About me

Very Large Array


I’m an assistant professor at the University of Kansas, in the department of Anthropology. I study the genomes of contemporary and ancient peoples in order to uncover details of human prehistory. You can learn more about my scientific publications and credentials at my CV here.  I’m also interested in many topics involving public science literacy (including vaccination, genetics, race, personal ancestry testing, and pseudoarchaeology) which you can read about on this blog, as well as at my twitter and public Facebook  pages, and the writing I do for The Guardian science blog The Past and The Curious.

107 thoughts on “About me

  1. rolfaa December 31, 2015 / 2:55 am

    I find comments like the one below here typical of science skepticism:
    This site comprises the same “logic” and “science” worldview that says GMO’s are great and won’t hurt you; fluoride (poison) in your water is good for you; mammograms (radiation) can’t cause cancer (until they admitted that they do…) and nuclear energy will solve all our problems (except for the weapons and the reactor meltdowns and…). Just another part of the same system which currently brings you the NSA, the CIA, ad infinitum. And you get the pleasure of paying for it all… Total insanity.

    Gene modification is what animal husbandry and agriculture has been doing ever since man began using nature in a conscious manner – and even before that, inadvertently.

    Simply by causing selection of certain, desirable traits to create crops or animals better suited to how we want them to be like.

    Take all of agriculture and farming: Many of the species we culture today still exist in their original, wild version. Dogs from Volwes, Cows from Aurox (Aurochs) and so on. Fine examples of what our selection from desirable traits have done. The same applies to nature: for any species, within populatons a process of selection is constantly going on. It is expressed by the term “differential reproductive succes”, i.e. the degree of how success in mating and producing offspring impact on the relative preponderance of traits advantegeous for survival and reproduction. It seems to me that the process is more like “disposal of the less fit” than “survival of the fittest”.

    A simple and easily understood factor like predation is one among all the factors in the process of ‘natural selection’. Carnivores are a threat to their prey – but they also contribute to the health and strength of the species they prey on. Like everywhere in nature, no more energy is spent than required to reach the goal. Therefore a lion will go for the sick and weakest, the easiest to catch from a flock.

    • Uncle Ron February 13, 2016 / 2:32 pm

      “It seems to me that the process is more like “disposal of the less fit” than “survival of the fittest”’. An interesting perspective, but “disposal” makes the process sound deliberate. The lion “deliberately” kills the gazelle, but in the absence of lions I wouldn’t say that the less-fit gazelles “deliberately” die sooner than the more-fit during, say, a drought. However, evolution is at work either way.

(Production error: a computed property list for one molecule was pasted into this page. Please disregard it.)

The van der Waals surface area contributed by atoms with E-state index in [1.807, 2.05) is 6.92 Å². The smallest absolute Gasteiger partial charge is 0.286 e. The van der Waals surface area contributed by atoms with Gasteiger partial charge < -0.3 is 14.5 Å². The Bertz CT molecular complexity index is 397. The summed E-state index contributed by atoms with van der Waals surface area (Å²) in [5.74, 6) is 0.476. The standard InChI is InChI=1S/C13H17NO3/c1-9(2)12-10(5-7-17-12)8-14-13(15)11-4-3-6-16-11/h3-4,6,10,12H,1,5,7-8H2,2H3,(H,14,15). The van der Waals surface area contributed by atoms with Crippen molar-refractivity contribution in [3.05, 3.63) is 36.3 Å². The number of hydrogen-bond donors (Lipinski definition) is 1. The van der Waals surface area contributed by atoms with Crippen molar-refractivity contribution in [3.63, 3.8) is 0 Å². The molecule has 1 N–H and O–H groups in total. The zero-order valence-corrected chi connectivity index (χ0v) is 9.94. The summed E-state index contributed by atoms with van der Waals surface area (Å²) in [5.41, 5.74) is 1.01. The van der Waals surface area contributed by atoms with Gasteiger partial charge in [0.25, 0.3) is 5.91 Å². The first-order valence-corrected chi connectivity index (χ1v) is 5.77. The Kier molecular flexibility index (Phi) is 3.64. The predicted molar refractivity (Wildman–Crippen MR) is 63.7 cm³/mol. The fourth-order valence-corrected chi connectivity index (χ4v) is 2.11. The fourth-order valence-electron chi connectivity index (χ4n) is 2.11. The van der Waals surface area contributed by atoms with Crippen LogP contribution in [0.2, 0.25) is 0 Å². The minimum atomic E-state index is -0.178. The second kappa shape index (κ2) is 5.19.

On a lighter note: a bit of “philosophy” from a silly movie (Tremors V, I believe). The “wizened trail guide” character offers this take on predation and survival. “In the morning in Africa the gazelle wakes up and says All I have to do today is outrun the slowest one in my herd and I won’t have to worry about being eaten. The lion wakes up and says All I have to do today is outrun the slowest gazelle in the herd and I won’t have to worry about eating. Either way, in Africa when you wake up you had better be running.”


  2. David Lloyd-Jones February 27, 2016 / 2:18 am

    Aha! Jennifer. Found it. Under “Vita.” How clever.

    Anyway, yes, good stuff — and I have good memories of Lawrence, Kansas, In the 1960s, which I guess sorta dates me.

    You’ve bitten off a large interesting continent, within your ambitiously chosen universe of irrational thought, Much good available to be done, much wickedness to be hosed down.

    I don’t think you’re one of the less slow antelopes. Methinks you’re one of the faster lionesses (in a species where the females seem to do most of the everything worthwhile…)



  3. Anonymous May 11, 2016 / 3:43 pm


    • Chris May 11, 2016 / 6:44 pm

      Why bother? You’ll just call them lies. The use of ALL CAPS kind hints that you do not have an open mind to anything that goes against your beliefs.

      • Steve Scott February 2, 2017 / 2:22 pm

        Good point. Those that write in caps think it somehow lends impact to their posts. It’s like shouting.

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